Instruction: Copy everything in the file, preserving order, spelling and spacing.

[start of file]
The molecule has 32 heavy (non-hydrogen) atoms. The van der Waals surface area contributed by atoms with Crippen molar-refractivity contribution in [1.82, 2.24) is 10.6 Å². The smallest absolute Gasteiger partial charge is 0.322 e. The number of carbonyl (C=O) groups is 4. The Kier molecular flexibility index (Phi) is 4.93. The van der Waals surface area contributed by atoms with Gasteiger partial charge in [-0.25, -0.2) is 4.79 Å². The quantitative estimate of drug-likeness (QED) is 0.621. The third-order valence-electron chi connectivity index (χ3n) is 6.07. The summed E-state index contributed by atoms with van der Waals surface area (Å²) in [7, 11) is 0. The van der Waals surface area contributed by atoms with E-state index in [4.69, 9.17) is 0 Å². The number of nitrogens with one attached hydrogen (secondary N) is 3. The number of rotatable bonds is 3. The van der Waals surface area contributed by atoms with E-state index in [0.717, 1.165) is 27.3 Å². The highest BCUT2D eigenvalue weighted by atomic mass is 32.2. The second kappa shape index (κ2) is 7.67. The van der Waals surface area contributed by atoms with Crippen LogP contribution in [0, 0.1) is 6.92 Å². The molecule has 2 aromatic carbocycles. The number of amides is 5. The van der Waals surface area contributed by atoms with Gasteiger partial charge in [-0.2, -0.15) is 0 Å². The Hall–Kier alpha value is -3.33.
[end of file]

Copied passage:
The molecule has 32 heavy (non-hydrogen) atoms. The van der Waals surface area contributed by atoms with Crippen molar-refractivity contribution in [1.82, 2.24) is 10.6 Å². The smallest absolute Gasteiger partial charge is 0.322 e. The number of carbonyl (C=O) groups is 4. The Kier molecular flexibility index (Phi) is 4.93. The van der Waals surface area contributed by atoms with Gasteiger partial charge in [-0.25, -0.2) is 4.79 Å². The quantitative estimate of drug-likeness (QED) is 0.621. The third-order valence-electron chi connectivity index (χ3n) is 6.07. The summed E-state index contributed by atoms with van der Waals surface area (Å²) in [7, 11) is 0. The van der Waals surface area contributed by atoms with E-state index in [4.69, 9.17) is 0 Å². The number of nitrogens with one attached hydrogen (secondary N) is 3. The number of rotatable bonds is 3. The van der Waals surface area contributed by atoms with E-state index in [0.717, 1.165) is 27.3 Å². The highest BCUT2D eigenvalue weighted by atomic mass is 32.2. The second kappa shape index (κ2) is 7.67. The van der Waals surface area contributed by atoms with Crippen LogP contribution in [0, 0.1) is 6.92 Å². The molecule has 2 aromatic carbocycles. The number of amides is 5. The van der Waals surface area contributed by atoms with Gasteiger partial charge in [-0.2, -0.15) is 0 Å². The Hall–Kier alpha value is -3.33.